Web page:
Clarity Of Response

When you commit yourself to one thing, rather than another, clarity is a natural result; and clarity helps us decide without confusion. The following approach enables you to have clarity in your response to any situation and as Viktor Frankl said “Between stimulus and response there is a space. In that space is our power to choose our response. In our response lies our growth and our freedom.”

Try this:

1:  Stimulus occurs (an event happens, a piece of information is received, etc). For example, you find out that all the files you have created for a project you have worked on, have been somehow deleted from your cloud storage at work. Typically, this news would bring about instant frustration, confusion, possibly sadness and potentially a degree of anger.

2: Immediately generate pause by breathing in for five to ten seconds, holding for two seconds, then breathing out for five to ten seconds and waiting for two seconds. Repeat this whole process three times. If it is your first attempt, you may find that 5 seconds seems like a long time. Over time, you can easily achieve ten seconds or more. We breathe a lot, approximately 20,000 times a day, about 15 breaths per minute, in our so-called relaxed state. You might think that with all this practice we would be good at it. The problem is, for the most part, we have become well practiced at breathing incorrectly.

As Yogi Bhajan stated in his lecture “The Sacred Breath of Life” given on November 18, 1988 in Claremont, USA: “Breathe at the average rate of one breath a minute. Twenty seconds to inhale, twenty seconds to hold, twenty seconds to let it go. It will clean out all illness, disease, fatigue, garbage, nonsense.” For the purposes of this workout however, we are attempting simply to insert a pause prior to our responses. So, using our example, the potential emotions are kept in check whilst the breathing pause happens instead. We don’t keep trawling through the cloud storage, finding what or who is to blame; instead we just pause and breathe.

3: After your pause, note down your thoughts on the following “Thought Option” grid. The key to the grid is:

  • Responsive: I have chosen my response carefully and considered the options
  • Reactive: I have not really considered all the options, but I just feel that I need to do or say something straightaway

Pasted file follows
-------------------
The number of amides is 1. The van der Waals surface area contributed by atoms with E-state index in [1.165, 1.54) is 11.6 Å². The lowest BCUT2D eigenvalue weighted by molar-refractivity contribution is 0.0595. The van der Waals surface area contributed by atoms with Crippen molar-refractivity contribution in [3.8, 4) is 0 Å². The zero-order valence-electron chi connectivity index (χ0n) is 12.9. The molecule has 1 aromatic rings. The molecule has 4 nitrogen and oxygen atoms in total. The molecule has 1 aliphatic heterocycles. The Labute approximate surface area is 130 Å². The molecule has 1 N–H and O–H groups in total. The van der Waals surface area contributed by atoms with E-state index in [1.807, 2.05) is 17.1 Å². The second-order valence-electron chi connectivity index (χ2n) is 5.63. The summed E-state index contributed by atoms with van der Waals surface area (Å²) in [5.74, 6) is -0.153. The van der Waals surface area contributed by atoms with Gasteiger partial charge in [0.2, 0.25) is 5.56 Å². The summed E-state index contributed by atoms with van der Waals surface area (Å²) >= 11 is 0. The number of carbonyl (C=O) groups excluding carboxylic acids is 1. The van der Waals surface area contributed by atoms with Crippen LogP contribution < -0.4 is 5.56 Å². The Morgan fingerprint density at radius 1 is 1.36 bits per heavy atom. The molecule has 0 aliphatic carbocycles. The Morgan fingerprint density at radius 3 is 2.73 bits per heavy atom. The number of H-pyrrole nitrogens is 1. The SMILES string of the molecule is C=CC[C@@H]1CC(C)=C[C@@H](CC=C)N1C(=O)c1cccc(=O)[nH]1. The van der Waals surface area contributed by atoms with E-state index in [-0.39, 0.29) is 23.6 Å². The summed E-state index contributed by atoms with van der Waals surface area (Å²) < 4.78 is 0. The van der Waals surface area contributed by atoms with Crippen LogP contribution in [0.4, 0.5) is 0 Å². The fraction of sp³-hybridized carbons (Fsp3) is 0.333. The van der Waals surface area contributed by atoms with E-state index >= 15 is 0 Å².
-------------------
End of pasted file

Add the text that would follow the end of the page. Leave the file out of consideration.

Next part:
• Positive: I feel generally good about the situation
  • Negative: I do not feel so good about the situation

For example, a negative and reactive (lower left) thought could be to find out who deleted everything then call up the perpetrator and have a go at them. Due to the stimulus being pretty bleak (a mountain of work has been evaporated), it is unlikely to have a non-negative thought, even if you choose your response.

4: Study the grid, what thought patterns seem to be at play here? If you’d like assistance in identifying your patterns, then try the Thought Assessment Framework and schedule a call with us to discuss the results. It could have a fundamentally positive impact in your life. Either through that method (recommended) or by your own way, write down which of the identified heuristics and biases may have crept into your decision-making process. Maybe you are not so keen on a team member and you are biased toward suspecting him or her of being the perpetrator?

5: If you have observed one or more heuristics and/or biases, what would you adjust on the grid? We can help you with this on a call. For example, if you have displayed a choice-supportive bias (suspecting the person you are not so keen on), the suggested remedy could be for you to consider applying an extremely rational question-set to your thinking, forcing yourself to uncover the real merits of the thought rather than the singular merit being that it justifies a pre-existing feeling. Perhaps list the merits of your thoughts regarding the stimuli without using any past data or experience as a justification. For example, if each person was purely a label ‘A’, ‘B’ or ‘C’ without any personalities or history attached, what does the investigative data show happened, rather than the inclusion of anyone’s personality?

6: Finally, activate or execute the thought on which you have clarity.